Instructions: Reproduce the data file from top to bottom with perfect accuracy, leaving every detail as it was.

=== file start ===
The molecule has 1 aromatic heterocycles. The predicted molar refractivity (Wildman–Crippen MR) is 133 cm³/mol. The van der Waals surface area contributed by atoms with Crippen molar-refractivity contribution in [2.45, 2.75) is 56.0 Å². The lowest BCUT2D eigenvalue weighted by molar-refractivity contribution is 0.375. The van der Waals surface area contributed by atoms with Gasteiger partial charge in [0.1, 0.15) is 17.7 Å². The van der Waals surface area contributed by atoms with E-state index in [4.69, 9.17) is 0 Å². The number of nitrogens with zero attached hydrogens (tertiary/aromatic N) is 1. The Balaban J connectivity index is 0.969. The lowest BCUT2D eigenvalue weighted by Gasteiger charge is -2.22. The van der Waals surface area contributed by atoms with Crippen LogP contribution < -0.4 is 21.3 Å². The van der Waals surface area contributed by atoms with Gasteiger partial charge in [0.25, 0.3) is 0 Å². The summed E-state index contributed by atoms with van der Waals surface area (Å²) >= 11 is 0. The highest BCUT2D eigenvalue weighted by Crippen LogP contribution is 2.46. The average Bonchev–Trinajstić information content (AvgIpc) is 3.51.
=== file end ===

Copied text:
The molecule has 1 aromatic heterocycles. The predicted molar refractivity (Wildman–Crippen MR) is 133 cm³/mol. The van der Waals surface area contributed by atoms with Crippen molar-refractivity contribution in [2.45, 2.75) is 56.0 Å². The lowest BCUT2D eigenvalue weighted by molar-refractivity contribution is 0.375. The van der Waals surface area contributed by atoms with Gasteiger partial charge in [0.1, 0.15) is 17.7 Å². The van der Waals surface area contributed by atoms with E-state index in [4.69, 9.17) is 0 Å². The number of nitrogens with zero attached hydrogens (tertiary/aromatic N) is 1. The Balaban J connectivity index is 0.969. The lowest BCUT2D eigenvalue weighted by Gasteiger charge is -2.22. The van der Waals surface area contributed by atoms with Crippen LogP contribution < -0.4 is 21.3 Å². The van der Waals surface area contributed by atoms with Gasteiger partial charge in [0.25, 0.3) is 0 Å². The summed E-state index contributed by atoms with van der Waals surface area (Å²) >= 11 is 0. The highest BCUT2D eigenvalue weighted by Crippen LogP contribution is 2.46. The average Bonchev–Trinajstić information content (AvgIpc) is 3.51.